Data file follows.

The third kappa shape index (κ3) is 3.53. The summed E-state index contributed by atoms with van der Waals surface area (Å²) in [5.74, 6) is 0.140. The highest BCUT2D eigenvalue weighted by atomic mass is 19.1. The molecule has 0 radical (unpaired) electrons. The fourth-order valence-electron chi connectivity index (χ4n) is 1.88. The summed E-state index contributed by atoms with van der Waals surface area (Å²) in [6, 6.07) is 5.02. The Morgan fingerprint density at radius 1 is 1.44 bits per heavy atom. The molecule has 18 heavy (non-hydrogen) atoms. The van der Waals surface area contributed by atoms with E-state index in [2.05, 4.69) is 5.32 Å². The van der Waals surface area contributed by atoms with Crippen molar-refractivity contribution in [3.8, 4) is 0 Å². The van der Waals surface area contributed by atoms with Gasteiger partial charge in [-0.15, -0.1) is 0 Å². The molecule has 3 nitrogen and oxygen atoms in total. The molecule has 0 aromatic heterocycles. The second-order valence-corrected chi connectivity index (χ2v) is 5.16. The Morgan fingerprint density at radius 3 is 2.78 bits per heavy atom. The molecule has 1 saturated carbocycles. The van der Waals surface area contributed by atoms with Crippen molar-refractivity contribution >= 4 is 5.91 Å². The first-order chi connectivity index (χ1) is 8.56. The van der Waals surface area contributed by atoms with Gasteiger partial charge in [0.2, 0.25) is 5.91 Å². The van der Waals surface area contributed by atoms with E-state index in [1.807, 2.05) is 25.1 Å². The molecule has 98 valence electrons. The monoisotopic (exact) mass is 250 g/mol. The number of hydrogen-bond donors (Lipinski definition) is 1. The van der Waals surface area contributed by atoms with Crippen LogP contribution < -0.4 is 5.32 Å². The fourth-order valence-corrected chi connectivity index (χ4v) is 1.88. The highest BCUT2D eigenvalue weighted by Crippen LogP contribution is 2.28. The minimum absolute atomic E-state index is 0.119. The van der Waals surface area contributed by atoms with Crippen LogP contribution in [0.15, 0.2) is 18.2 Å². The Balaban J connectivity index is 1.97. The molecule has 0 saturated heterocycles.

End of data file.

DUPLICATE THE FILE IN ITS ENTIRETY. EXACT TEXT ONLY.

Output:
The third kappa shape index (κ3) is 3.53. The summed E-state index contributed by atoms with van der Waals surface area (Å²) in [5.74, 6) is 0.140. The highest BCUT2D eigenvalue weighted by atomic mass is 19.1. The molecule has 0 radical (unpaired) electrons. The fourth-order valence-electron chi connectivity index (χ4n) is 1.88. The summed E-state index contributed by atoms with van der Waals surface area (Å²) in [6, 6.07) is 5.02. The Morgan fingerprint density at radius 1 is 1.44 bits per heavy atom. The molecule has 18 heavy (non-hydrogen) atoms. The van der Waals surface area contributed by atoms with E-state index in [2.05, 4.69) is 5.32 Å². The van der Waals surface area contributed by atoms with Crippen molar-refractivity contribution in [3.8, 4) is 0 Å². The van der Waals surface area contributed by atoms with Gasteiger partial charge in [-0.15, -0.1) is 0 Å². The molecule has 3 nitrogen and oxygen atoms in total. The molecule has 0 aromatic heterocycles. The second-order valence-corrected chi connectivity index (χ2v) is 5.16. The Morgan fingerprint density at radius 3 is 2.78 bits per heavy atom. The molecule has 1 saturated carbocycles. The van der Waals surface area contributed by atoms with Crippen molar-refractivity contribution >= 4 is 5.91 Å². The first-order chi connectivity index (χ1) is 8.56. The van der Waals surface area contributed by atoms with Gasteiger partial charge in [0.2, 0.25) is 5.91 Å². The van der Waals surface area contributed by atoms with E-state index in [1.807, 2.05) is 25.1 Å². The molecule has 98 valence electrons. The monoisotopic (exact) mass is 250 g/mol. The number of hydrogen-bond donors (Lipinski definition) is 1. The van der Waals surface area contributed by atoms with Crippen LogP contribution < -0.4 is 5.32 Å². The fourth-order valence-corrected chi connectivity index (χ4v) is 1.88. The highest BCUT2D eigenvalue weighted by Crippen LogP contribution is 2.28. The minimum absolute atomic E-state index is 0.119. The van der Waals surface area contributed by atoms with Crippen LogP contribution in [0.15, 0.2) is 18.2 Å². The Balaban J connectivity index is 1.97. The molecule has 0 saturated heterocycles.